“Liberated Automatism”: Some Production Specifics within the Art Field
In the paper I will try to proceed from this year’s Biennial edition, but in a somewhat specific way, namely by not referring to the final exhibition product, but to the supposedly different method of its production, or at least its attempted different method of production. Since this is not directly presented in the exhibition product, I will primarily proceed from the discussion about the Biennial process of production (Škuc Gallery, 6 June 2017). In the discussion, two (contradictory) emphases were exposed, which intended to describe the attempt of the supposedly different approach. On the one hand, “to allow yourself to work differently”, by withdrawing from the classically curated approach, with a clear goal and plan, the division of roles and work tasks, and similar. And on the other hand, “to abandon yourself to automatism”, which is, precisely through abdication, supposed to lead to the projection of the goal, the elaboration of the plan of how to achieve this goal, and following the plan. Or more precisely: founded on the minimal starting-off procedure implemented by the committee of the Biennial’s collaborators (as the alternative to the curator), let us abandon ourselves to matters “running their natural course”.
Following the conceptual concerns of this year’s Biennial, the paper deals with the analysis of expression, understood in its interruption of the relationship with its romantic co-travellers (e.g. personalism and authenticism, highlighting the role of the subject as author), well-known in the field of art and culture, and placed in proximity to meaningful accents, more frequently present in the field of microbiology, especially genetics and embryology, which emphasize its productive or even production aspect.
Biographies of the participants
Izidor Barši is a PhD student of Theoretical Psychoanalysis at the Faculty of Arts in Ljubljana. In the past, he has published articles and longer texts on philosophy, art and architecture in Tribuna, Mladina, Delo, Praznine and elsewhere. He was editor of the Tribuna newspaper during 2014–15, and has been a member of the editorial board of ŠUM magazine since 2013.
Marko Bauer is a writer.
Jernej Kaluža is a graduate of Philosophy and History. He is currently finishing his doctorate in Philosophy and working as the editor-in-chief at Radio Študent. Occasionally he also writes for other media and participates in round tables. He is also active as part of the Rog Factory.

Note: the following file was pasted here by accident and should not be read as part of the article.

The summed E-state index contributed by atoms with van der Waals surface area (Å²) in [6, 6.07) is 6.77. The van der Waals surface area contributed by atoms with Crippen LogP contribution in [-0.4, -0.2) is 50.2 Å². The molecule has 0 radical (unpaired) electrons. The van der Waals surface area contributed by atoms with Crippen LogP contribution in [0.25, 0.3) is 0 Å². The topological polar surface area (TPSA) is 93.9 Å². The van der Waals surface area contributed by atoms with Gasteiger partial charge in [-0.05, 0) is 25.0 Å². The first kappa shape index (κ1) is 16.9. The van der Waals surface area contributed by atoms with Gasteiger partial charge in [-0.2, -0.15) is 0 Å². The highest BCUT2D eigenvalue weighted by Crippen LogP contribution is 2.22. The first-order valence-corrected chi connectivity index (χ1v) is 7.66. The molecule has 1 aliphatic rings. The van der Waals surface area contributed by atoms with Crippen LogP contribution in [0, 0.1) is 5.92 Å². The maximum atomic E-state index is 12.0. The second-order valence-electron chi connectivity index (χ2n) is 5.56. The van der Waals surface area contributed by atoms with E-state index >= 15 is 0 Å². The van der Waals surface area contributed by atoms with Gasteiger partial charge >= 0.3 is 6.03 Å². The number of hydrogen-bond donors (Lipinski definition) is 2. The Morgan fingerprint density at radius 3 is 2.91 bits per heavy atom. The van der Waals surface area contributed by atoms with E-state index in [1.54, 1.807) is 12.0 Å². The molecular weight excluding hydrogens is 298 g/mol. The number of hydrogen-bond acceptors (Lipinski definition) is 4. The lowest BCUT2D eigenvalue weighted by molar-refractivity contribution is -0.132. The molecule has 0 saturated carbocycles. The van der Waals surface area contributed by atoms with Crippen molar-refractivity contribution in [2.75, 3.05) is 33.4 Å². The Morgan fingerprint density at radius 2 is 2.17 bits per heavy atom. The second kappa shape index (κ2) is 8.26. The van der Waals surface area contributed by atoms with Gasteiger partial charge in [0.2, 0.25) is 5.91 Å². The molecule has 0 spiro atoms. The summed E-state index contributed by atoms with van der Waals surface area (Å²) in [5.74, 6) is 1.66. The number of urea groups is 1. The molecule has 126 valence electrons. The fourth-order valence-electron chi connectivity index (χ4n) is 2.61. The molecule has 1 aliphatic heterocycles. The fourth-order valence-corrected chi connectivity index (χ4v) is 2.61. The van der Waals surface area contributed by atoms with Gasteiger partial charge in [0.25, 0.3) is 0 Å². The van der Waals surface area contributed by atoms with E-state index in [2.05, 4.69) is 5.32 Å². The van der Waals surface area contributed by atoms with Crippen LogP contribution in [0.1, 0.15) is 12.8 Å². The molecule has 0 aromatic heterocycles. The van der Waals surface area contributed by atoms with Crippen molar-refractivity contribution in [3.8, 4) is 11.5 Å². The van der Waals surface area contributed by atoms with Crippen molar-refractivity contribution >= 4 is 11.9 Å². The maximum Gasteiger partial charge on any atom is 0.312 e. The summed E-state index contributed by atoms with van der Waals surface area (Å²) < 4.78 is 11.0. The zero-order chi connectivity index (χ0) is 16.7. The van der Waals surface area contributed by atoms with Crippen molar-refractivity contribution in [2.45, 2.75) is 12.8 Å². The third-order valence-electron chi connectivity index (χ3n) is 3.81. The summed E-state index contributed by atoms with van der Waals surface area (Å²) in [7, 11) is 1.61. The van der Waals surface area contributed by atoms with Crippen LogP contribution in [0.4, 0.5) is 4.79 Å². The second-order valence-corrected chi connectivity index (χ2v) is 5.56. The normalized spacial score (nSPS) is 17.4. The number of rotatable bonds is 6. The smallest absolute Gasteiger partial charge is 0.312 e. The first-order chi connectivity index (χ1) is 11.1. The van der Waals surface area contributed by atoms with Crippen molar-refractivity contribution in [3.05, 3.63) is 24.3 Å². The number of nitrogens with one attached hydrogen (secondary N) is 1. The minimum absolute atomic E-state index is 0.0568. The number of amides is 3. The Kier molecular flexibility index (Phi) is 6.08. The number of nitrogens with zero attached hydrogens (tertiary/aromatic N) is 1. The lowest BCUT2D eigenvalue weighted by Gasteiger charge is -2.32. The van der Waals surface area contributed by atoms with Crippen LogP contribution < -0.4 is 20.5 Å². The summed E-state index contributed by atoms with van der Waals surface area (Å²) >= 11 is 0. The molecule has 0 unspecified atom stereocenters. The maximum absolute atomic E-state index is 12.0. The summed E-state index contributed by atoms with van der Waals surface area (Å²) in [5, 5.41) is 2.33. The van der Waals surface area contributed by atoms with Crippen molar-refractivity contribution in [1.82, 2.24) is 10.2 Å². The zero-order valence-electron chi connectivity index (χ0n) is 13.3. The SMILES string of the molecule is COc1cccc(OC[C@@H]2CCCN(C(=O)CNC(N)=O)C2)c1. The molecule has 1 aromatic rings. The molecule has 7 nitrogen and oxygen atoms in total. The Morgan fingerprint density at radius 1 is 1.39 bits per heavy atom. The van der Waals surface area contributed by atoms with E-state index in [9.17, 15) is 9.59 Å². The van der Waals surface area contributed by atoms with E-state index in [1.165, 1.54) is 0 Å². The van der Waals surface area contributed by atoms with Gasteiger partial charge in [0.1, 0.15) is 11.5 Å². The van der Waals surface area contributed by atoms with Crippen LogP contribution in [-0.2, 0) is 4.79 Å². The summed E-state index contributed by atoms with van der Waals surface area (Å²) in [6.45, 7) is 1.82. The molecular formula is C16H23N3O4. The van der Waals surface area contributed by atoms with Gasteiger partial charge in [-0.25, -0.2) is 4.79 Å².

Kaja Kraner (1986) completed her degree studies in Sculpture at the Academy of Fine Arts and Design before continuing with Cultural Studies at postgraduate level at the Faculty of Social Sciences, University of Ljubljana. She writes articles in the field of contemporary art and is the editor of ŠUM magazine as well as the Art-area broadcast at Radio Študent. So far her main focus has been the relationship between art, theory and politics, as well as the production conditions for contemporary art. She is currently examining the narratives of contemporary art in Slovenia as part of her PhD studies.
Primož Krašovec is a former researcher of the Pedagogical Institute, translator and writer (Borec, Ekran), and currently a lecturer at the Department of Sociology, Faculty of Arts, University of Ljubljana, as well as a member of the editorial boards of Borec magazine and the Sophia publishing house.
Domen Ograjenšek is a writer, researcher, curator as well as critic of contemporary visual art. He is a former member of the editorial board of ŠUM, its research team, and editor of the Art-area broadcast at Radio Študent. He is currently pursuing his doctoral studies in Philosophy at the Vienna Academy of Fine Arts.
Andrej Tomažin is a writer, journalist and critic. The focus of his research is the cross-section of technology and art. He writes about literature, theory, film and the visual arts for magazines such as Kino!, ŠUM, Idiot, as well as others. He writes short stories and novels. He heads the monthly broadcast Otitis Media at Radio Študent, which explores new media, art, technology and software in connection with various philosophical deviations, most often in the form of interviews. He lives in Ljubljana.